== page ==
Fishkeeper Club has been great fun and a fantastic way to learn too. The children who attended have been awarded their fish keeping certificates and they have been given discount vouchers to spend on equipment for their tanks at home and/or to purchase a new tank for their home.

 

I hope the children will continue to enjoy keeping fish and look forward to hearing all about their fish at home.

Fishkeeper Fry Project Week 6

This week, we collected two new fish: catfish. These fish live on the bottom of the tank  and help to keep the tank clean.

We tested the water, cleaned the filter and did a water change. We learned about the algae and how fish eat and digest their food.

Next week, we collect our very last fish.

 

Fishkeeper Fry Project Week 5

Today, we had a lot of work to do in Fishkeeper Club as we needed to get the fishtank ready for the half term holiday. This meant a full water change, temperature and chemical check.  We were taught why the water needed changing. We learned that amounts of nitrate build up over time and the water gets a bit smelly therefore needing changing. A bit like humans in a stuffy room needing fresh air, fish need fresh water.  This new water was specially treated through reverse osmosis which means it is especially kind to the fish.

We set about practising how to use the gravel “hoover” syphon so that we could syphon out the water without sucking up or injuring the fish. Josef was amazing at this as he keeps fish at home. As for the rest of us (myself included), we took a bit more time to master the skill.

After testing the water, we added a feeding block so that the fish have enough food over the holidays and plugged the lights into a timer. AND….. we welcomed the arrival of new fish – six Copper Harlequin Rasboras from the Singapore area.

 

Fishkeeper of Week 5 was Emily 

Our little collection of colourful fish is growing. Can you remember what each type is called and where they originate from? We have 3 different types and 16 in total.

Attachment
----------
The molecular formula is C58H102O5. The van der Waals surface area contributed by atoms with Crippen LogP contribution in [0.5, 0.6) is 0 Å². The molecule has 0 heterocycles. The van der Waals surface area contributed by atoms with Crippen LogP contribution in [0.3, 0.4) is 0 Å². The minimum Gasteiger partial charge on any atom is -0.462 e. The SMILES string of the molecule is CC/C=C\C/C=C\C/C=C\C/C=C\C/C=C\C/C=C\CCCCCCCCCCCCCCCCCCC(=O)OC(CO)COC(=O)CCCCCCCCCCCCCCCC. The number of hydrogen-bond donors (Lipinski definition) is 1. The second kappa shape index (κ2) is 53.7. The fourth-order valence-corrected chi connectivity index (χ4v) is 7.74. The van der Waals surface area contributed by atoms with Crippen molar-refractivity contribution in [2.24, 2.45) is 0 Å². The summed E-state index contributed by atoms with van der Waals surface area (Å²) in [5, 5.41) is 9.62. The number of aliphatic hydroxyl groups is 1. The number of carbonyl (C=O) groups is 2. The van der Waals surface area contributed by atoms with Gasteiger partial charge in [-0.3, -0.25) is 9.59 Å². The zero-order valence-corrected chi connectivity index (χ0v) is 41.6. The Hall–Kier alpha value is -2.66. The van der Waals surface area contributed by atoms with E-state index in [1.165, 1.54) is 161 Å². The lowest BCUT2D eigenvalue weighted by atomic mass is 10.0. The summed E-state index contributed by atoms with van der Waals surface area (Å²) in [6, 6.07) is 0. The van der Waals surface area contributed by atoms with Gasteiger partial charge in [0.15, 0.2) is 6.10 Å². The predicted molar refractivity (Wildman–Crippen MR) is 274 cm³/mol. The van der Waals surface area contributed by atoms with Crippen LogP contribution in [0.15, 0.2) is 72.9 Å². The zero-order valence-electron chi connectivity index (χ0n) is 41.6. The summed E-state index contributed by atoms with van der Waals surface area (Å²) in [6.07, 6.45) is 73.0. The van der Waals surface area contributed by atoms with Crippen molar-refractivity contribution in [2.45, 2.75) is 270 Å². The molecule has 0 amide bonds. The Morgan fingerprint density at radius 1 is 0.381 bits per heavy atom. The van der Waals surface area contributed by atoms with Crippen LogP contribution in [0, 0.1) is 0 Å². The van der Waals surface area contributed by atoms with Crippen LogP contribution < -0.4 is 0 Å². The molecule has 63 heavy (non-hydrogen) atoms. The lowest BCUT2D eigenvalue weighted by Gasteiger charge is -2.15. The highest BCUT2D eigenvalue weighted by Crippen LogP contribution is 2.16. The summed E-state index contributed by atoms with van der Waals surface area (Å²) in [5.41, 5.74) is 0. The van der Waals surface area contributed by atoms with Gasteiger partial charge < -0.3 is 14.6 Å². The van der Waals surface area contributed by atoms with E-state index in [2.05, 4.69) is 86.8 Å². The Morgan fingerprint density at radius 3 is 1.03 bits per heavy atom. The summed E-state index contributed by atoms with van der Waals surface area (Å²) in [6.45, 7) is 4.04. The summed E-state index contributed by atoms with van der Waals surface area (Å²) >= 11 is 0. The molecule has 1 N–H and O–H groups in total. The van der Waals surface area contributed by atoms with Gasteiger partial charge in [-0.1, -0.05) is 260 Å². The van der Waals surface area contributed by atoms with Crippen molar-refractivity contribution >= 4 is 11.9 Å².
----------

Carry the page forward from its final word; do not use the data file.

Remember : Fishkeeper Club has moved to Thursday lunchtimes at 1pm.  Which fish will be added to our collection next?

.

 

 

 

Fishkeeper Fry Project Week 4

Another exciting week, as we collected four new fish to add to our tank. We were also given many other jobs to do in the session. Before we could release the fish, we needed to test the water. So far, we have successfully kept all the levels within acceptable limits. However, we did notice that we had a different reading for ammonia and nitrites. Why was that? The children remembered that the fish can’t leave to go to the toilet and that was why there were higher levels than in the weeks when the tank was empty.

The filter needed to be cleaned too as this is where the bacteria like to live.Tomas and Max set about cleaning this using some water from the tank (fish don’t like tap water). After this, Kieran and Emily helped to refill the tank with water specially treated with water conditioner. Lawrence and Blake helped check the water levels and added more booster so that the new fish have a lovely environment to swim in.

After letting the fish( 4 new Blue Mickey Mouse Platys) acclimatise to the water temperature they were released. Swimming happily about, ducking and diving in between the plants, it was easy to tell which was the male and which were the three females as there was one who definitely liked to play a game of tag. He was chasing the poor girls all over the tank.

If you visit Class 4, I wonder if you can spot why these new fish are called Blue Mickey Mouse Platys.

Fishkeeper of week 4 was Kieran, who brought in another poster to remind children to be quiet and to not tap the glass. Well done, Kieran.

Fishkeeper Fry Project Week 3

At last !!! We now have our fish. Today, we had to make sure that the water was safe for the fish so we tested for Nitrites and ammonia. The water temperature and quality is just right. We carefully placed the bag of fish in the water so that the fish could get used to the temperature. After half an hour, we excitedly but quietly, let the fish out of their bag. We now have six Zebra Danios, which originate from India, that seem relaxed and content in their new tank. We now have to make sure we check the water regularly and feed the fish too!

Fishkeeper of the week was Josef.